Fr Pat reflected on Siamsa Tíre:

For me Siamsa Tíre is no more or no less than the celebration of simple things – things that belong to everyday human living. Things that are not bound by time at all – that carry a timeless value.  The challenge is to notice them and to value them and to not be afraid or too embarrassed to celebrate them.

A few lines from the poet Patrick Kavanagh come to mind:

“Ashamed of what I loved I called it a ditch and all the while it was smiling at me with violets”.

I hope we will always have eyes and ears to appreciate and to celebrate the beauty of simple things, that we usually take for granted, maybe don’t even notice: the wonder and the colours of the sunrise or sunset  the beauty of the  wild honey suckle, the scent of a primrose, the song of the blackbird, the things that lift the spirt in us, lift it above the mundane,  above the material, mechanichal, digita,l lifeless, soulless world that is increasingly absorbing us…

Present-day society doesn’t want for sources of knowledge and information. The PC is fast replacing the world’s libraries. What you won’t find, however, in library or PC, is a quality, or value – aptly captured, perhaps, in that lovely little Irish phrase,  ‘ciall cheannaigh’– acquired wisdom / the wisdom of experience’.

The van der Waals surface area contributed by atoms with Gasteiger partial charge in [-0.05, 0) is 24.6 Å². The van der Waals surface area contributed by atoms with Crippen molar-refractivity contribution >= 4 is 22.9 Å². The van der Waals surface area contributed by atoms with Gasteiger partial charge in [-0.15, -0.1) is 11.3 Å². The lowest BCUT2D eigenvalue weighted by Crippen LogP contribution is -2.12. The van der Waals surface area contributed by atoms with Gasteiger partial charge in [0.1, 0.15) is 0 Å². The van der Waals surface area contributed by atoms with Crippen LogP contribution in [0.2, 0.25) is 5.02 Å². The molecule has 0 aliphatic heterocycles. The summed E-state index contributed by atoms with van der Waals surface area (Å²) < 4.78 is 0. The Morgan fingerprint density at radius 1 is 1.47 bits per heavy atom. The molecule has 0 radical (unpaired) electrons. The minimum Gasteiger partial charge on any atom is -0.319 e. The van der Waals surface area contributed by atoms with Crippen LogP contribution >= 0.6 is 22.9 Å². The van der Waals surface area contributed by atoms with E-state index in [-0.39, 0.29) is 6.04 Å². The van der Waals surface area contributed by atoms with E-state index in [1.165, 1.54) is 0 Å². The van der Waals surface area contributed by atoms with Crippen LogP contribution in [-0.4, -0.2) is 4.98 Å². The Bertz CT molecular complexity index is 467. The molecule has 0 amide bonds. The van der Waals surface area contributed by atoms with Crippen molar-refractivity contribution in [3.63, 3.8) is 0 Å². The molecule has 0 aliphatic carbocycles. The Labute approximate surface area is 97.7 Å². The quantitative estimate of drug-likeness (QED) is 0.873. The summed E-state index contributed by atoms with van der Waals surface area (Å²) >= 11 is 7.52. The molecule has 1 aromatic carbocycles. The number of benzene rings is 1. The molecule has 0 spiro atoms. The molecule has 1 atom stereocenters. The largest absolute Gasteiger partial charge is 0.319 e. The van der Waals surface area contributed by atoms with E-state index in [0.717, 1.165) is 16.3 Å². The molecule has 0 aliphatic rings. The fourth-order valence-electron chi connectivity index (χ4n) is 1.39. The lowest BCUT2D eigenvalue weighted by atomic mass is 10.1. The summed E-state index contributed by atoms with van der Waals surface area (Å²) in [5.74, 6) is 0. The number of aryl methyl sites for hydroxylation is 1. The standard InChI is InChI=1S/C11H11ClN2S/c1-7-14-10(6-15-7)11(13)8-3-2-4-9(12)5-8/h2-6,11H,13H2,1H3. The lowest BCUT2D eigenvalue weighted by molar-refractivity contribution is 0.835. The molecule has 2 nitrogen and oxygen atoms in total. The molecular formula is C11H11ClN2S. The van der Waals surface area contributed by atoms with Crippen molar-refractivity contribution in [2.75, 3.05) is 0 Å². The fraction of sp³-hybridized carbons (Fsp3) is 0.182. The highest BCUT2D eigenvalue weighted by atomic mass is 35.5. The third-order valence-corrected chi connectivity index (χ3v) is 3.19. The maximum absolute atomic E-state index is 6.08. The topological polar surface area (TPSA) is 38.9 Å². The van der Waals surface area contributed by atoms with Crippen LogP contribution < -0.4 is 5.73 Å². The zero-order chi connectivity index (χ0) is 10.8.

A wisdom that is rooted in nature itself, and that is mediated through the lived human experience of  thinking, reflective, discerning  men and women over thousands of years… and which often comes to us through the imaginative and creative spokes-persons of our culture – in the handing on of stories and sagas, myths and legends, poetry and song, beliefs, customs……

the wellsprings of ciall cheannaigh.

I leave you with a few lines from a fellow Moyvane man, the late poet/mystic, John Moriarty:

            Clear days bring the mountains down to my doorstep